The smiling visage of Meade Emory, wearing his signature hat and bow tie, shone out at us this week among Seattle Times obituaries. Emory, 79, passed away last Friday surrounded by his loving family.
Meade Emory was a Seattle fixture. He and his wife Deborah, above all, savored life. They could be seen at the opera, at Town Hall, at the Seattle Chamber Music Society (which he founded), at book, political, and University of Washington events, and at picnics and poetry readings. Emory for a number of years presided over the Block Table (named after the late Bob Block, a committed Seattle liberal), a periodic gathering of middle-aged and above Democrats which rallies at the First Avenue McCormick & Schmick's to needle guest speakers and enjoy each other's company.
I first met Meade Emory in the early 1950s, when a University of Washington fraternity brother, a Garfield High friend of Meade's, introduced us at a Seattle party. Meade, as I, already was a Democratic political junkie and was working as a U.S. Capitol policeman, courtesy of Sen. Warren Magnuson, while attending George Washington University and its law school. Over his lifetime he had many stories to tell about the colorful Senators he encountered during that period.
Later Meade would serve on the staff of the Congressional Joint Committee on Internal Revenue Taxation and as an assistant IRS commissioner. He taught tax law for many years at the University of Washington Law School and as a visiting professor at several leading national universities.
Beyond his official vitae, his many Seattle and other friends knew Meade to be an engaged man. He read everything, was prepared to discuss and debate any public issue, and also was a walking library of information about all Seattle-related things and persons. (He was also an avid collector of books, especially those on the Northwest.) On his many visits to Washington, D.C., he stayed at the Cosmos Club, where we would meet for breakfast or dinner. We enjoyed together the Democratic national conventions of 1988, in Atlanta, and of 2000, in Los Angeles. He missed no reception or social event at those conventions. During that Los Angeles convention he convinced me to move from Santa Monica, where I was leading a comfortable teaching-and-writing life, back to my home turf of Seattle.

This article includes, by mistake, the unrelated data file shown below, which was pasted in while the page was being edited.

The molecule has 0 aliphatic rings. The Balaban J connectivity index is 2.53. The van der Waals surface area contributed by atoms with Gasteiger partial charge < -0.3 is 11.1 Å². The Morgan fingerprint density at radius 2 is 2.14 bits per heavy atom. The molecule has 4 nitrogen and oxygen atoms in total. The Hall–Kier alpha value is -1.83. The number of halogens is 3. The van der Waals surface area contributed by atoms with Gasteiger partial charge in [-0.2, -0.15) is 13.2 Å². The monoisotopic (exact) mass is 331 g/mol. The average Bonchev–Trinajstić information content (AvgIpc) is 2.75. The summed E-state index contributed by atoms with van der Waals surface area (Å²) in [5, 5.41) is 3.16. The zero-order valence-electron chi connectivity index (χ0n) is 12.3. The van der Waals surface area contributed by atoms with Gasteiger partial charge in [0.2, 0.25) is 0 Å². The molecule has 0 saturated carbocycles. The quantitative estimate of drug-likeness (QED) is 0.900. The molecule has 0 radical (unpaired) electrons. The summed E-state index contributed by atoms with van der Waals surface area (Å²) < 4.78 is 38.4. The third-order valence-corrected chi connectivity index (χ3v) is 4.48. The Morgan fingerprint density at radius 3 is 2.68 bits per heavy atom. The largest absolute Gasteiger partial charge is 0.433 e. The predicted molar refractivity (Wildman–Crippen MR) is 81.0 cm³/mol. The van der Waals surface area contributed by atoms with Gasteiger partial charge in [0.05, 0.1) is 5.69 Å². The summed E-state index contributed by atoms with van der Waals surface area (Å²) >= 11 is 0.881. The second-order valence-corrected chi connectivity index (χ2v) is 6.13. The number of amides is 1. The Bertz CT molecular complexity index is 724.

Shortly after his retirement from the University of Washington Law School, Meade was beset by physical ailments, including Alzheimer's, which caused the Emorys to retire early in 2009 to Bayview Manor. Though in recent months mainly confined to bed, and beset with Alzheimer's, Meade continued to receive visitors, to read, and to engage in political gossip. When I last saw him, a month ago, he was aware of the major political races to be decided Nov. 2.
My partner Jeri first met Meade 10 years ago. At the time, she had been ill for several years and gotten behind on IRS filings. Meade referred her to a tax attorney who resolved her problems with a minimum of time and effort. Then, and on subsequent occasions, she said of Meade: "Meade is Atticus Finch."
Yes, he was a man and attorney of character and honor. It is hard to imagine him on the wrong side of any issue. It is also hard to imagine Seattle in his absence. He loved Seattle and, in return, was loved by the most engaged citizens of his city. His memorial service Friday, at St. Mark's Cathedral, no doubt will be attended by those same citizens. His was a life well and usefully lived.